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THE Zimbabwe Council for Tourism (ZCT) says the country’s tourism industry significantly benefitted from hosting the United Nations World Tourism Organisation (UNWTO) general assembly last year.

Zimbabwe and Zambia co-hosted the prestigious global tourism event in August last year, with estimates indicating that the two countries could have spent over US$15 million to put together a high level conference that was attended by about 155 UNWTO members.

The ZCT says in the past few months, it has witnessed tremendous growth in arrivals in hotels and other tourism facilities, which is an indication that the g global networks established by the industry during the conference have begun to bear fruit. Without a shift in policies governing the industry, further growth of the industry is possible.

“We want people to come to Zimbabwe, especially after the UNWTO conference last year,” says ZCT chief executive officer, Paul Matamisa.

“That event was not meant for Zimbabwe to make money during the host of the conference,” he says.

“It was a marketing event for Zimbabwe and it has done well. Interest on Zimbabwe is now quite high on the international markets. We don’t want to lose that (momentum),” he says.

He spoke as Zimbabwe Tourism Authority (ZTA) statistics indicated that tourist arrivals rose by two percent in 2013 to 1,8 million from 1,7 million recorded in 2012. The slight growth was driven by arrivals from Africa. Matamisa says arrivals should have increased significantly during the first quarter of 2014.

Leading hotel groups, Rainbow Tourism Group and African Sun Limited, have also said demand for Zimbabwe as a tourism destination has improved. But while the country’s tourism industry has been slowly recovering from a decade of recession, the arrival levels were still lower than the record set in 1999, when the country reported 2,2 million.

The ZTA says Zimbabwe has recorded a 19 percent decrease in tourist arrivals between 1999 to 2013. The European market, which has been severely affected by a diplomatic tiff between Harare and London, recorded the largest fall in arrivals of 66 percent.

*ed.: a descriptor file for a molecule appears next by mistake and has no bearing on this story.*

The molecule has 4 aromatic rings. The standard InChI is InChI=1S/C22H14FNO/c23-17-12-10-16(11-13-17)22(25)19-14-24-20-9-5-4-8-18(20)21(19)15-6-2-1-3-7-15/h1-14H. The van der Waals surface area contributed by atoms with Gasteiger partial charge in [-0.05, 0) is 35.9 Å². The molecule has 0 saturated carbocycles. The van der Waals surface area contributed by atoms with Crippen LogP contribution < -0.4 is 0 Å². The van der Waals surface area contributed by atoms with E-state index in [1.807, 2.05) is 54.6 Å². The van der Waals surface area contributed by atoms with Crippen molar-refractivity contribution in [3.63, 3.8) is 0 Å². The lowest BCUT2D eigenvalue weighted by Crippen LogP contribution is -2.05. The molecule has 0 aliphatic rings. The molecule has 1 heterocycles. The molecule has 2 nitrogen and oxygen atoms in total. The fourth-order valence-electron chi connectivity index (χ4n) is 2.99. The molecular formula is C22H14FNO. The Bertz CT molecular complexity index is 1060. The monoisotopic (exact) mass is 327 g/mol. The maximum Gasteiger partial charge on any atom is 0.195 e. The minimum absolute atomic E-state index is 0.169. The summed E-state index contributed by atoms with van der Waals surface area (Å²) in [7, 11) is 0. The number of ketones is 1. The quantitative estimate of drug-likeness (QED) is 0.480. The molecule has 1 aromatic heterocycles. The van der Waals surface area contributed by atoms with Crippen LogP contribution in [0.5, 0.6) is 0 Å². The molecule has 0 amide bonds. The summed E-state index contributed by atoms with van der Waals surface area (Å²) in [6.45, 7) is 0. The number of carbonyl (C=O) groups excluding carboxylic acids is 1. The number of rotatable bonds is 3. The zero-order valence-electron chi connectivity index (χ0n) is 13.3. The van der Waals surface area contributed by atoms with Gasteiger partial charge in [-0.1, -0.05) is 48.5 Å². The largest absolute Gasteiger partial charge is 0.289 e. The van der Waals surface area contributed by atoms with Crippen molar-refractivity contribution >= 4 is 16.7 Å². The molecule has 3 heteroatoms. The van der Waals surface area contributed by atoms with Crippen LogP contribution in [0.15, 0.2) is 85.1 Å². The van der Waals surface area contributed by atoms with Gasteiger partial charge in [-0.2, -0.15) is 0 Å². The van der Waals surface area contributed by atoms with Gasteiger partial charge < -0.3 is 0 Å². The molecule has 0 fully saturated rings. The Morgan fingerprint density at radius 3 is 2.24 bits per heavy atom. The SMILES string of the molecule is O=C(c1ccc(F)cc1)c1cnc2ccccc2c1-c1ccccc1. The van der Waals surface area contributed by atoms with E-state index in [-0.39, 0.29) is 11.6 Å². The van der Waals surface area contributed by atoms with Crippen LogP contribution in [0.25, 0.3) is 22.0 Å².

Europe, which has traditionally been the country’s largest tourism market, has slowly been eclipsed by arrivals from Africa and China. The ZTA says if the southern African country had maintained tourist arrivals at an average growth of 14 percent per annum registered between 1980 and 1999, Zimbabwe could easily have reached 14 million arrivals last year.

But the diplomatic standoff resulted in devastating travel warnings and travel bans, which has curtailed the flow of international tourists. The country generated US$851 million from tourism in 2013. Zimbabwe is targeting to boost the revenue to US$5 billion in the next four years.

Matamisa told the Financial Gazette that among the factors affecting the growth of the tourism industry was a new tax imposed by government, which has resulted in the local market being too expensive than regional competitors.

In the tourism industry, the Zimbabwe Revenue Authority has been looking for many taxing opportunities. Government has introduced a 15 percent tax on foreign tourists. Complementary tickets issued by hotels will be taxed backdated to 2009. He said this will affect the growth of the industry.

“They introduced a 15 percent on the revenue that we generate from international tourists,” said Matamisa.

“Tourists were not paying this tax, but now everybody is taxable. But tourists make bookings in aance at rates that are applicable at the time of booking. Hotels cannot change the (rates) and they have to shoulder the costs. If we decide to pass on the costs tourists will go to other destinations. Government should not increase prices for visitors, at least for ongoing contractual arrangements,” he said. newsdesk@fingaz.co.zw

Source : Financial Gazette